Specifically it is printed currency, produced at a local print shop using paper, ink and printing techniques that are proven to protect against counterfeiting. Currency is generally printed as a standard “one-hour” denomination (usually the equivalent of a $10 federal reserve note). Other denominations including one/half-hour and one/quarter-hour are also printed. Local currency is considered legal by the federal government and is taxable income when traded for professional goods or services.
Local businesses and services agree to accept the local currency at a fixed rate, i.e. generally one “hour certificate” for an hour’s worth of labor, or $10 worth of goods. In Ithaca, for example, some professionals such as physicians or attorneys initially required two to three “hour certificates” for their time, but that attitude is changing and many now accept a one-to-one trade.
Advantages of Local Currency
One additional advantage to local currency, particularly in a tourist location, is that tourists will often purchase the currency and take it home as a souvenir. Since it is never redeemed for goods or services, its purchase actually ends up as a no-cost “cash transfusion” directly into the local economy. The Disney organization doesn’t publicize this little secret, but it’s delighted when tourists buy their little pieces of Mickey Mouse and Donald Duck paper and take them home without spending them.
The purchase of local currency by tourists – attracted by both the novelty of the currency and the beauty of its design motif – could bring significant dollars into the local currency program itself, helping to maintain the administrative side of the program and providing additional funds to local non-profit organizations.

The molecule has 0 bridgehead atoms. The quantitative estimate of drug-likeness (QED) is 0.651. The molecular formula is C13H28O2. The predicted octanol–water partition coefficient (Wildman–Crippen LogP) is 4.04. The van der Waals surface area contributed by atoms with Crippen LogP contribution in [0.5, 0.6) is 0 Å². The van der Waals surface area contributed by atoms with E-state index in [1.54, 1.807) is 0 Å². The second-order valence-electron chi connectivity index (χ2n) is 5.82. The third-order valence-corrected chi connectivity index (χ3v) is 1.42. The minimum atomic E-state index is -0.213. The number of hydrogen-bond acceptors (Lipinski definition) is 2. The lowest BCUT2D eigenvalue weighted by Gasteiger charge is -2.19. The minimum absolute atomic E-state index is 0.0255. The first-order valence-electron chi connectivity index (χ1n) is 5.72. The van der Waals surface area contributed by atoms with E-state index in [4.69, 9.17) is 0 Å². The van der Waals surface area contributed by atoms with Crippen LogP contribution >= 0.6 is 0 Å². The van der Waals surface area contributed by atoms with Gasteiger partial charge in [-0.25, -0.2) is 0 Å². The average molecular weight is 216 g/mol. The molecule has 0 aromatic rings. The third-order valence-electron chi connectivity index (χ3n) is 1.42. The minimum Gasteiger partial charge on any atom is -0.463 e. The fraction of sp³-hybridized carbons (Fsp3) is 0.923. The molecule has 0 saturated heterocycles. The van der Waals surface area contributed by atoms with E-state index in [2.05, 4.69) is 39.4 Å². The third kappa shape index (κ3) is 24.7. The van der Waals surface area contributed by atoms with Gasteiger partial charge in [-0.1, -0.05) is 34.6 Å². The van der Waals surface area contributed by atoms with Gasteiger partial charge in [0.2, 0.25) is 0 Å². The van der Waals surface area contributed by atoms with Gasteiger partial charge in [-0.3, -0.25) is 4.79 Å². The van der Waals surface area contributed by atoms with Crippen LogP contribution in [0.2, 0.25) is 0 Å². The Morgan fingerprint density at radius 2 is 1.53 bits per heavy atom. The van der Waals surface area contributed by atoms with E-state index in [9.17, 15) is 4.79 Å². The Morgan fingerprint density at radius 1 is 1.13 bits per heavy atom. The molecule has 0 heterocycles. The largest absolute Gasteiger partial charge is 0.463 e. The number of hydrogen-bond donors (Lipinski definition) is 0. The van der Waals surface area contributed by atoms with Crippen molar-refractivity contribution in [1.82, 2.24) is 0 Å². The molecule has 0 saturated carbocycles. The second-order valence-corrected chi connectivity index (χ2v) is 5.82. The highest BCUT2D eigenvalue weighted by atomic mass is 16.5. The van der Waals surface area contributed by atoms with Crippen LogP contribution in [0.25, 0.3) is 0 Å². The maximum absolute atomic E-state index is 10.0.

Local currency, which invoves use of locally-printed money, is often confused with barter, which involves only goods and services and no currency.
How local currency can help solve the problems of unemployment, the environment, and community breakdown. The philosophy, history and potential for the 21st century.
Extensive information and resources on complementary community currency systems and local exchange networks
Complementary Currency Resource Center
Complementary /community currency movement worldwide including software, research, reports and resources.
E.F. Schumacher Society Home Page
Linking people, land, and community by building local economies. Named after the author of Small Is Beautiful: Economics As If People Mattered
E.F.Schumacher Society’s Local Currency Page
On community currency and other systems
Local currency in Ithaca, New York
Detailed information on the Ithaca community currency
Ithaca HOURS Online
Locally issued paper money from a well established community currency project in Ithaca, New York
Starter Kit for your own community
Hometown money book and samples of money
A trading network supported by its own internal currency. It is self-regulating and allows its users to manage and issue their own “money supply” within the boundaries of the network.
More on LETS
From Transaction.net ncluding links to communities using the system
Worgl Schillings, The
From Global Ideas Bank